Garcia handled his new megacelebrity with characteristic grace and self-deprecating humor, knowing full well that this moment in the sun would pass and that in a year or two Deadheads would probably be the only ones who cared about him again. Asked in 1987 how he dealt with his near-deification among some extremely fanatical Deadheads, who saw his survival as a mystical Sign from Above, Garcia said with a laugh, “I ignore ’em. I know better, you know? I mean, no matter who you are, you know yourself for the asshole that you are. You know yourself for the person who makes mistakes and is capable of being really stupid. And doing stupid things. On this earth, nobody is perfect, as far as I know. And I’m right there with everybody else. I don’t know who you’d have to be to believe that kind of stuff about yourself; to believe that you’re somehow special. But it wouldn’t work in my house, that’s all I can say. My kids would never let me get away with it. So far it hasn’t been a problem. If I start believing that kind of stuff, everybody’s going to just turn around and walk away from me—‘Come on, Garcia!’ And my friends—nobody would let me get away with it; not for a minute. That’s the strength of having a group.” (Asked in another interview about whether he minded being the religious focus of a segment of Deadheads who dance at Dead shows like the whirling dervishes of the Near East, Garcia quipped, “I’ll put up with it until they come to me with the cross and nails.”)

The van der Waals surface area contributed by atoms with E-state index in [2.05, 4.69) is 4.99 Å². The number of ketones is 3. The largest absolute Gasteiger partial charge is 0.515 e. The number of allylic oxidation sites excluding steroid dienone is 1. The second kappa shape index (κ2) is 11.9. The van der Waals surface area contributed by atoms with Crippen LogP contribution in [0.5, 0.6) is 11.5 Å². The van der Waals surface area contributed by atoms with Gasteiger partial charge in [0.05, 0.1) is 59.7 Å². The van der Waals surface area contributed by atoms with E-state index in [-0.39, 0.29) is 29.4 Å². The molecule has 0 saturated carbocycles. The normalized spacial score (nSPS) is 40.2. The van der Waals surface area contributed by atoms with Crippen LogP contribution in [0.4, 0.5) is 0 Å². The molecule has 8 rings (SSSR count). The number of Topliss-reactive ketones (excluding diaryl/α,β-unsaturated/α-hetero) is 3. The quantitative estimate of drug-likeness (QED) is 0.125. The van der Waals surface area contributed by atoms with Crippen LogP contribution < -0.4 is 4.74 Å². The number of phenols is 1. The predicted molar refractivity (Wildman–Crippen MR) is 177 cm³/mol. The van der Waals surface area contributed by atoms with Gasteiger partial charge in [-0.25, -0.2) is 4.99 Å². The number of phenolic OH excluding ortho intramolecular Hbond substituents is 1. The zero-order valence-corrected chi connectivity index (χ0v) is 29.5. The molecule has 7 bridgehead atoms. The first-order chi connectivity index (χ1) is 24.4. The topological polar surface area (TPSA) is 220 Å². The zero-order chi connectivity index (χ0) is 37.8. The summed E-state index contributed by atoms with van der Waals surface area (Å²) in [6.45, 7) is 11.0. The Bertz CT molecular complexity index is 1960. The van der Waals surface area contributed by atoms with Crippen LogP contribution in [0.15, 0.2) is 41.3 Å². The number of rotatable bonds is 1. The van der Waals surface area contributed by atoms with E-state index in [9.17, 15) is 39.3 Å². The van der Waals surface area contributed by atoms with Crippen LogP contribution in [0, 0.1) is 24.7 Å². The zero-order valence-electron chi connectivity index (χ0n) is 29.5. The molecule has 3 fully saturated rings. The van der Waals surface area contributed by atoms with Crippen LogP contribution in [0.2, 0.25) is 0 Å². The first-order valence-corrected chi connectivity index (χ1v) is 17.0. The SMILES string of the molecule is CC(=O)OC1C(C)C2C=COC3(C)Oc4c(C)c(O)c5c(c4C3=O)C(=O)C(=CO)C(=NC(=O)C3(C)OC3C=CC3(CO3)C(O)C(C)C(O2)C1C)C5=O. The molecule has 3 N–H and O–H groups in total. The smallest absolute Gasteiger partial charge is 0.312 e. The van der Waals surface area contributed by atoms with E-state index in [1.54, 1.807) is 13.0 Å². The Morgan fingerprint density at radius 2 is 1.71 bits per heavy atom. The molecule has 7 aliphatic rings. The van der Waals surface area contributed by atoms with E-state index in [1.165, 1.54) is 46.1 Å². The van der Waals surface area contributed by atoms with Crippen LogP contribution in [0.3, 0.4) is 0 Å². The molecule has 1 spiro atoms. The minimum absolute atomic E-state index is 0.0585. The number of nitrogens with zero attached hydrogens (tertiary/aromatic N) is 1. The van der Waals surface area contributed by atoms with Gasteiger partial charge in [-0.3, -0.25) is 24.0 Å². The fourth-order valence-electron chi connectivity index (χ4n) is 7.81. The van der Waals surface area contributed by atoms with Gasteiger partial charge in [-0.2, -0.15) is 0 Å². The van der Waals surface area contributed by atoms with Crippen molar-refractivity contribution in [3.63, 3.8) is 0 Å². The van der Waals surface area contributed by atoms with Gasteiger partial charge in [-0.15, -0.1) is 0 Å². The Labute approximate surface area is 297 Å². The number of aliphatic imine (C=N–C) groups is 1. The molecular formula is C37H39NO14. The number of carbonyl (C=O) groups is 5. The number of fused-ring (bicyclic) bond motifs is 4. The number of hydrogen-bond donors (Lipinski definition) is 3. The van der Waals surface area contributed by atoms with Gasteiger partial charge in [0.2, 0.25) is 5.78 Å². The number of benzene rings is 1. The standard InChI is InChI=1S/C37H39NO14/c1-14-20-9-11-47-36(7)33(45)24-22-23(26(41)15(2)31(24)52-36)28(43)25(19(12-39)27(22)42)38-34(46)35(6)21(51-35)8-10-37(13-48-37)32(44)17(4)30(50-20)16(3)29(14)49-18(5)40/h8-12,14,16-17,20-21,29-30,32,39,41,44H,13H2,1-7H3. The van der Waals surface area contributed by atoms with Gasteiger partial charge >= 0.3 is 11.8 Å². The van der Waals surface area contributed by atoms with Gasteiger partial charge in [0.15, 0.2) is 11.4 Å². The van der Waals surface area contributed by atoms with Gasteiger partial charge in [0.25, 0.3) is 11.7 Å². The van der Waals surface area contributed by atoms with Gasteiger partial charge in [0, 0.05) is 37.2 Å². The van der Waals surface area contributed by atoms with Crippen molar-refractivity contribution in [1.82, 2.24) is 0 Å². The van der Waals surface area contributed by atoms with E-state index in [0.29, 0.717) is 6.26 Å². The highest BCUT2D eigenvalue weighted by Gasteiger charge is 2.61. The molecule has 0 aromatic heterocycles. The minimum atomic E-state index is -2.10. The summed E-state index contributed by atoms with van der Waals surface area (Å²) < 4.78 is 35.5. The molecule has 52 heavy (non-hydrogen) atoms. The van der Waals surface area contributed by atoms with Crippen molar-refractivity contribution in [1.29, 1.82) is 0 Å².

* * *

Sometime after his coma, Garcia joked to a member of the Dead road crew that if he wasn’t going to get into trouble with drugs, he would probably get into trouble with women, in part because heroin kept his strong libido somewhat in check. It was on the spring East Coast tour, in Hartford, that Garcia hooked up romantically with a twenty-seven-year-old Deadhead from New Jersey named Manasha Matheson, with whom he had had a casual friendship for several years.

Manasha first saw the Dead at Watkins Glen in 1973, when she was just fourteen. “I went with some friends and then we separated at the show and then it was me and my clothes and nothing else,” she recalls. “But I met these wonderful people from Massachusetts and they sort of took me in, which was my first exposure to that level of kindness that you hear about with Deadheads. That was overwhelming for me. I wasn’t really a fan of the Grateful Dead at that time, and I didn’t really connect with the music at that show. But I do remember hearing Jerry’s guitar at one point during the night and it sounded to me like it was alive, like it was a living thing. And I had this kind of primal feeling about it. It was a beautiful sound.”

Five years later, when the Dead came to the Uptown Theater in Chicago in November 1978, Manasha presented a carved pumpkin (with a map showing Terrapin Ridge, Illinois, stuffed inside it) to Garcia as he arrived onstage, and after she retrieved the pumpkin following the show, someone from backstage invited her and her roommate to have lunch with Garcia the following day. So the two of them met Jerry at the White Hall Hotel in Chicago, had a pleasant chat for a couple of hours, and that night, after her roommate had departed, Manasha went to the Uptown show with Jerry.

They kept in touch a bit through the years, mainly by phone and occasional backstage visits. Jerry sometimes provided tickets for her, and they were able to communicate silently whenever she was close enough to the stage that he could see her. As she told Robert Greenfield, at one concert in San Francisco in the mid-’80s she even cut off her long hair during the show, much to Garcia’s amusement. “I’d had a class back at college in living art—Fluxus, Yoko Ono, John Cage. I did it in the spirit of that kind of avant-garde weirdness.”